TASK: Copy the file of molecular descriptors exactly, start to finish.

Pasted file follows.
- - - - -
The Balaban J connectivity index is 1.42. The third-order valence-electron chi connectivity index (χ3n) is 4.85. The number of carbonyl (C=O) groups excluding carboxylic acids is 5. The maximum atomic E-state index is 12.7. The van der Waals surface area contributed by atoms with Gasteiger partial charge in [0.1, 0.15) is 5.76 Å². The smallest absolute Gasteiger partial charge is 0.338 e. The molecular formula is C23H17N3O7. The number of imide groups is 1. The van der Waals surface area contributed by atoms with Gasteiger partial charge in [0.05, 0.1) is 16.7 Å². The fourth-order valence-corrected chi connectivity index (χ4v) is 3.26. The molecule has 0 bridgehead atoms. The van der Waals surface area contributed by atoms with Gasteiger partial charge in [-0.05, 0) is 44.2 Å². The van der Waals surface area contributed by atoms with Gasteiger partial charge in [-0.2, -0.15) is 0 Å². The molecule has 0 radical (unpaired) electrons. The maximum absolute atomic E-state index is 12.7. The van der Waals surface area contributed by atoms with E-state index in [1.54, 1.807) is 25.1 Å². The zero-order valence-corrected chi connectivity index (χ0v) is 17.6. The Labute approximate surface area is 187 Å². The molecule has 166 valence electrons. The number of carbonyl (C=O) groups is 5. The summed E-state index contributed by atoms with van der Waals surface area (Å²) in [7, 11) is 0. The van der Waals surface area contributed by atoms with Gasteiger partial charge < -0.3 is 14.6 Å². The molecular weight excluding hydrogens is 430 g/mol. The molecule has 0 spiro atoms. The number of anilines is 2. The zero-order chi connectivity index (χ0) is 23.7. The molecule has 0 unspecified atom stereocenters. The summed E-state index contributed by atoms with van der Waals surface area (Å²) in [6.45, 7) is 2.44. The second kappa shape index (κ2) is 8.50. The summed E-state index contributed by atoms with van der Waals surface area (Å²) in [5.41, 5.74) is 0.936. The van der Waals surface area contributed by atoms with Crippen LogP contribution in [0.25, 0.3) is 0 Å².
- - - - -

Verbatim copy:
The Balaban J connectivity index is 1.42. The third-order valence-electron chi connectivity index (χ3n) is 4.85. The number of carbonyl (C=O) groups excluding carboxylic acids is 5. The maximum atomic E-state index is 12.7. The van der Waals surface area contributed by atoms with Gasteiger partial charge in [0.1, 0.15) is 5.76 Å². The smallest absolute Gasteiger partial charge is 0.338 e. The molecular formula is C23H17N3O7. The number of imide groups is 1. The van der Waals surface area contributed by atoms with Gasteiger partial charge in [0.05, 0.1) is 16.7 Å². The fourth-order valence-corrected chi connectivity index (χ4v) is 3.26. The molecule has 0 bridgehead atoms. The van der Waals surface area contributed by atoms with Gasteiger partial charge in [-0.05, 0) is 44.2 Å². The van der Waals surface area contributed by atoms with Gasteiger partial charge in [-0.2, -0.15) is 0 Å². The molecule has 0 radical (unpaired) electrons. The maximum absolute atomic E-state index is 12.7. The van der Waals surface area contributed by atoms with E-state index in [1.54, 1.807) is 25.1 Å². The zero-order valence-corrected chi connectivity index (χ0v) is 17.6. The Labute approximate surface area is 187 Å². The molecule has 166 valence electrons. The number of carbonyl (C=O) groups is 5. The summed E-state index contributed by atoms with van der Waals surface area (Å²) in [7, 11) is 0. The van der Waals surface area contributed by atoms with Gasteiger partial charge < -0.3 is 14.6 Å². The molecular weight excluding hydrogens is 430 g/mol. The molecule has 0 spiro atoms. The number of anilines is 2. The zero-order chi connectivity index (χ0) is 23.7. The molecule has 0 unspecified atom stereocenters. The summed E-state index contributed by atoms with van der Waals surface area (Å²) in [6.45, 7) is 2.44. The second kappa shape index (κ2) is 8.50. The summed E-state index contributed by atoms with van der Waals surface area (Å²) in [5.41, 5.74) is 0.936. The van der Waals surface area contributed by atoms with Crippen LogP contribution in [0.25, 0.3) is 0 Å².